Departement de Gynecologie-Obstetrique, Hopitaux universitaires de Geneve.

Scuba diving is a leisure activity increasingly popular amongst women. Many women are concerned about the risks associated with diving and a known or planned pregnancy. In order to advise these young women, we have reviewed the literature concerning women and diving as well as animal studies on the subject. The different international federations and the Undersea and Hyperbaric Medical Society advise against scuba diving for pregnant women or those planning a pregnancy, but no randomized trials or trials provide a solid scientific basis. The fetal circulation is characterized by the exclusion of the pulmonary circulation by 2 right to left shunts. As the lung appears to act as a filter against the progression of micro-bubbles to the main circulation, the fetus may be therefore particularly exposed to gas emboli. However, the placenta could play this role in certain animal species. Nitrox diving appears to be particularly promising, but studies on the subject are still insufficient to recommend it for pregnant women.



Lakartidningen 1999 Feb 17;96(7):749-53 
[Medical aspects of diving--a sport for both women and men].
Gustavsson LL, Hultcrantz E
Mariakliniken, Stockholm.
As interest in scuba diving is increasing in both sexes, doctors need to be aware of the risks encountered when diving and about gender-related differences in these risks. Individuals prone to panic attacks, claustrophobia or reckless risk-taking should avoid diving. In tolerating cold, muscle mass is more important than the amount of subcutaneous fat. The risk of decompression disease seems to be slightly greater among women, probably due to their fat distribution. Pregnant women are recommended not to dive, because the risk of birth defects seems to be greater among those who do, and there is a serious risk of fetal decompression disease. All participants in the sport must be responsible for their own diving safety.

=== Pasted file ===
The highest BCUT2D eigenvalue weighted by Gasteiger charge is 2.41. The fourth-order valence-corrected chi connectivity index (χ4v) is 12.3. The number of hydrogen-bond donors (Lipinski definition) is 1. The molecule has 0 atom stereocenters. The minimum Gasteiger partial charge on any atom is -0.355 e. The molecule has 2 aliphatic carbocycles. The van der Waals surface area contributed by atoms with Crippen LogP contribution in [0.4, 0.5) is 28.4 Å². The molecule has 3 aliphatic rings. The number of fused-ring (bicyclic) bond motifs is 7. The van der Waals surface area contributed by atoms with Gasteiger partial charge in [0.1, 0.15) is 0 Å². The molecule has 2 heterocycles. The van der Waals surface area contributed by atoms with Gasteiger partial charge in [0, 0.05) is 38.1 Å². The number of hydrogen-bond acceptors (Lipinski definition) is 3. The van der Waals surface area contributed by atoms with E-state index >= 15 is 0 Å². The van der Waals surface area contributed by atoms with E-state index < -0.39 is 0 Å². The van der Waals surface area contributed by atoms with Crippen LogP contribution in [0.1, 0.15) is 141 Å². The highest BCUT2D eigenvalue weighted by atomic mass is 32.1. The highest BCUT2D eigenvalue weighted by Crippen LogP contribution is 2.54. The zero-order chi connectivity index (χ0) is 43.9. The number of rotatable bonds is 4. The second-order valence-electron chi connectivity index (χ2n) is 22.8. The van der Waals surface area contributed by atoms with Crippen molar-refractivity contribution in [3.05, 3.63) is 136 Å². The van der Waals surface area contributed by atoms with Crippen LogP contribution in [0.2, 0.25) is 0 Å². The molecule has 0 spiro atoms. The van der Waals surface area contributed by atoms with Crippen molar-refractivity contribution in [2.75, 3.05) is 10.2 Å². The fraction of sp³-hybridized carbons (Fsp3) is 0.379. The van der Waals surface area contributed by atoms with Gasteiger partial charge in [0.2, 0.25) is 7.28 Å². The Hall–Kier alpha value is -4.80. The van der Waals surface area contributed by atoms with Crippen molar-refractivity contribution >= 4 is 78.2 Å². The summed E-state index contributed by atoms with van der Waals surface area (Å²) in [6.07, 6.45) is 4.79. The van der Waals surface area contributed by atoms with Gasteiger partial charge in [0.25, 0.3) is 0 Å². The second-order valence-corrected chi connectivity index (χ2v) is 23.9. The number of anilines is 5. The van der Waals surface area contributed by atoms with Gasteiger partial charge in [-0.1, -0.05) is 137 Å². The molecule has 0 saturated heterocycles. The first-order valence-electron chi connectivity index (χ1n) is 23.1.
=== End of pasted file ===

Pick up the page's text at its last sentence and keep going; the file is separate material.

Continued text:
Ginecol Obstet Mex 1995 May;63:202-4 Related Articles, Books, LinkOut
[Scuba diving and pregnancy. A case report and review of the literature].
Sauceda Gonzalez LF, Gavino Gavino F, Ahued Ahued JR, Hernandez Gonzalez Y
Centro Medico Nacional 20 de Noviembre,
The number of women in childbearing age participating in SCUBA dividing is increasing. Some dives during first trimester before pregnancy is confirmed. The preoccupation of both parents, is that the child could have any damage in the embryonal stage. This is a review of the literature and we present one case of a patient 28 years old with one immersion of 25 meters, at 28 days of gestation. The child did not present any congenital deformity at birth and his growth and development in the eighteen months have been normal.

Aviat Space Environ Med 1987 Apr;58(4):370-4